Upon hearing of any Shoreditch based festival, one's mind immediately leaps to a park covered in sartorially studded sixteen year olds listening to whippersnapper bands dressed head to toe in sequins who are working out, in a very time consuming fashion, where one might actually find the final frontier of synthesisers. It was surprising therefore to turn up at Shoreditch Park to find families, a broad spectrum of bands and in general, an absolute lack of outrage. Bumper cars, candy floss and picnics were just as prevalent as leather, quadruple denim and shoes the size of a hamper.
Porcelain Raft added to the mellow element by providing a very gentle afternoon set. Although perhaps the creative minds of only two people meant that there were limits to how unique each song sounded, each one on its owned contained an impressive complexity given the limited number of people on stage. This was in complete contrast to the next band, another duo, Jeff the Brotherhood. These two seemingly had very uncomplicated songs but were impressive in just how much enthusiasm, raucousness and generally noise, two people could bring to a performance with each song successfully seeming to triumph the last. The Tennessee-based band brought classic southern blues rock to East London and although it was rough around the edges and the space on the stage didn't seem to quite justify the rock 'n' roll nature, they drew a huge crowd with their convincing act that saw songs blasted out with a formidable confidence.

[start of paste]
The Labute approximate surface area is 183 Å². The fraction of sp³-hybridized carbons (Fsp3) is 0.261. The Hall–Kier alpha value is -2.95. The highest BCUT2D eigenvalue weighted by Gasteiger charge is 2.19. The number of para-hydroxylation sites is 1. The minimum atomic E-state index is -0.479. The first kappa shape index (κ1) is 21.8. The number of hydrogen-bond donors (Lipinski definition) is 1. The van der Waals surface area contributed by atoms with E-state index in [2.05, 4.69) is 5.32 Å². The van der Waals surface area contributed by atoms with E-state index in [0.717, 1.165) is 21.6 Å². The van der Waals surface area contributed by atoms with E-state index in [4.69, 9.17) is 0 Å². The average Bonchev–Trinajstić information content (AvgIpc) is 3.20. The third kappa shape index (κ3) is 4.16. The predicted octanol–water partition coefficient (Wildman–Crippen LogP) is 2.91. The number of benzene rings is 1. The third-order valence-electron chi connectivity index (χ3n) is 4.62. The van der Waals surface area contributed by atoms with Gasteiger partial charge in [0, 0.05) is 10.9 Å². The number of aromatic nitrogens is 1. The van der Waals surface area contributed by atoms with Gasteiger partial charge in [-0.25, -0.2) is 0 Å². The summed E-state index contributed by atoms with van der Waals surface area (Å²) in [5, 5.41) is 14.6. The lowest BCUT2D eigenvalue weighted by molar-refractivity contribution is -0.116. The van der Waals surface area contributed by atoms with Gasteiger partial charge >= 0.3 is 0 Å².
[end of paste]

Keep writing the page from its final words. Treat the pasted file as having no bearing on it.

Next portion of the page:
The Duke Spirit's albums 'Cuts Across the Land' and 'Neptune' garnered them a lot of hype that their third album never reached, and ever since then the band seem to have floundered around in that middle ground of fame where most people seem to know their name but not quite know their songs. However any sense that they might be giving up was soon crushed by their energetic and passionate performance. The lead singer, Leila, threw herself around the stage with the energy that seemingly hasn't dampened since those early days, harmonica and all, with a gutsy live performance perfected over years of touring.
Sometimes at a festival such as this there comes a point in the day where you realise that you have not yet been punched in the face. For that purpose there were a few offerings for the punters. For grunge punk fans the best choice might be Zoetrope, who sounded like Little Fish or Babes in Toyland. However, the popular choice for those who have a slight instinct for getting a 6 foot man treading on their toes and who have a secret desire to receive an elbow to the chin, was the psychedelic punk band Bo Ningen. So popular that the crowd were packed around the tent, and I had to latch myself onto the aforementioned 6 foot man who could suitably part the crowd so that I could reach the front. Once there, the bizarre distorted performance perfectly pulsed with a hyped moshpit where everything from the band’s charisma to the crowd’s sweat, all seemed to happen on a grand scale. A despairing mass of limbs that were being unapologetically puppetered by the band in a master display of how to hold even the rowdiest crowd to your attention.
Throughout the course of the day as we traversed through the bumper cars, candy floss stalls and invariably the bar, the day seemed to become increasingly more traditionally East London and the families and the quaintness that was found that morning seemed to disappear with the sunshine. As the sound of the headline act the Buzzcocks was filtering over the festival, I was obliged to carry a friend back who had been given some mysterious drink by a stranger which seemed to have caused him to lose the use of his limbs. In dragging this sizeable Scottish man out of the exit I tripped over a gentleman who was wearing a dress, a cat's face and a thick woolen cape. “Would you like a map” he offered, proffering an empty can of Red Stripe with an incredibly earnest impression on his face. Ah, Shoreditch. That is more like it.
Words: Fiona Evans